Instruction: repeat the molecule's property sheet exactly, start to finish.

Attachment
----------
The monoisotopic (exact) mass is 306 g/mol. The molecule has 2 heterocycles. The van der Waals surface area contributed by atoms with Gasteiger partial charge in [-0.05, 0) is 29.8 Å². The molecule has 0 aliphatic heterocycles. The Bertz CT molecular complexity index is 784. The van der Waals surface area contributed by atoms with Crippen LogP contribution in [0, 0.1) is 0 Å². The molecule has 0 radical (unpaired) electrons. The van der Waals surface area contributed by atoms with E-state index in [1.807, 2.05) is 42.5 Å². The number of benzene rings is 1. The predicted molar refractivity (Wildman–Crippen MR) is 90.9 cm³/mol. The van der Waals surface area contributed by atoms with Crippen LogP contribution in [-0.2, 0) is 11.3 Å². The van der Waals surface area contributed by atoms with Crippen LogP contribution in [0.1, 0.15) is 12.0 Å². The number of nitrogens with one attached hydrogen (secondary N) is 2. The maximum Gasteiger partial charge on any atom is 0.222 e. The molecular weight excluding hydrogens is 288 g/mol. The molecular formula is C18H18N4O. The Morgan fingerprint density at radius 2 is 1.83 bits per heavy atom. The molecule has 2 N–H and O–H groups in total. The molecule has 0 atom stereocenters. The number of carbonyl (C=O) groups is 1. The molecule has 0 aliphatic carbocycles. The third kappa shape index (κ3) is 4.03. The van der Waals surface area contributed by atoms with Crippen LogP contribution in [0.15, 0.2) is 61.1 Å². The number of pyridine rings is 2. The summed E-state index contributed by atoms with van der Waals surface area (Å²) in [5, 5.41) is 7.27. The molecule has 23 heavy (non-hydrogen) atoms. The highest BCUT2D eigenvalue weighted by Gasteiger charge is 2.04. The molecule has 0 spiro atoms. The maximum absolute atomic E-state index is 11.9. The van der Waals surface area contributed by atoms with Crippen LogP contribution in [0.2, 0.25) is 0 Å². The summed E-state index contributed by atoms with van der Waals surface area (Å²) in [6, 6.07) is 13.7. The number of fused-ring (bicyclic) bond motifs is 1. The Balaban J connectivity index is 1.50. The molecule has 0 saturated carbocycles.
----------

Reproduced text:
The monoisotopic (exact) mass is 306 g/mol. The molecule has 2 heterocycles. The van der Waals surface area contributed by atoms with Gasteiger partial charge in [-0.05, 0) is 29.8 Å². The molecule has 0 aliphatic heterocycles. The Bertz CT molecular complexity index is 784. The van der Waals surface area contributed by atoms with Crippen LogP contribution in [0, 0.1) is 0 Å². The molecule has 0 radical (unpaired) electrons. The van der Waals surface area contributed by atoms with E-state index in [1.807, 2.05) is 42.5 Å². The number of benzene rings is 1. The predicted molar refractivity (Wildman–Crippen MR) is 90.9 cm³/mol. The van der Waals surface area contributed by atoms with Crippen LogP contribution in [-0.2, 0) is 11.3 Å². The van der Waals surface area contributed by atoms with Crippen LogP contribution in [0.1, 0.15) is 12.0 Å². The number of nitrogens with one attached hydrogen (secondary N) is 2. The maximum Gasteiger partial charge on any atom is 0.222 e. The molecular weight excluding hydrogens is 288 g/mol. The molecular formula is C18H18N4O. The Morgan fingerprint density at radius 2 is 1.83 bits per heavy atom. The molecule has 2 N–H and O–H groups in total. The molecule has 0 atom stereocenters. The number of carbonyl (C=O) groups is 1. The molecule has 0 aliphatic carbocycles. The third kappa shape index (κ3) is 4.03. The van der Waals surface area contributed by atoms with Crippen LogP contribution in [0.15, 0.2) is 61.1 Å². The number of pyridine rings is 2. The summed E-state index contributed by atoms with van der Waals surface area (Å²) in [5, 5.41) is 7.27. The molecule has 23 heavy (non-hydrogen) atoms. The highest BCUT2D eigenvalue weighted by Gasteiger charge is 2.04. The molecule has 0 spiro atoms. The maximum absolute atomic E-state index is 11.9. The van der Waals surface area contributed by atoms with Crippen LogP contribution in [0.2, 0.25) is 0 Å². The summed E-state index contributed by atoms with van der Waals surface area (Å²) in [6, 6.07) is 13.7. The number of fused-ring (bicyclic) bond motifs is 1. The Balaban J connectivity index is 1.50. The molecule has 0 saturated carbocycles.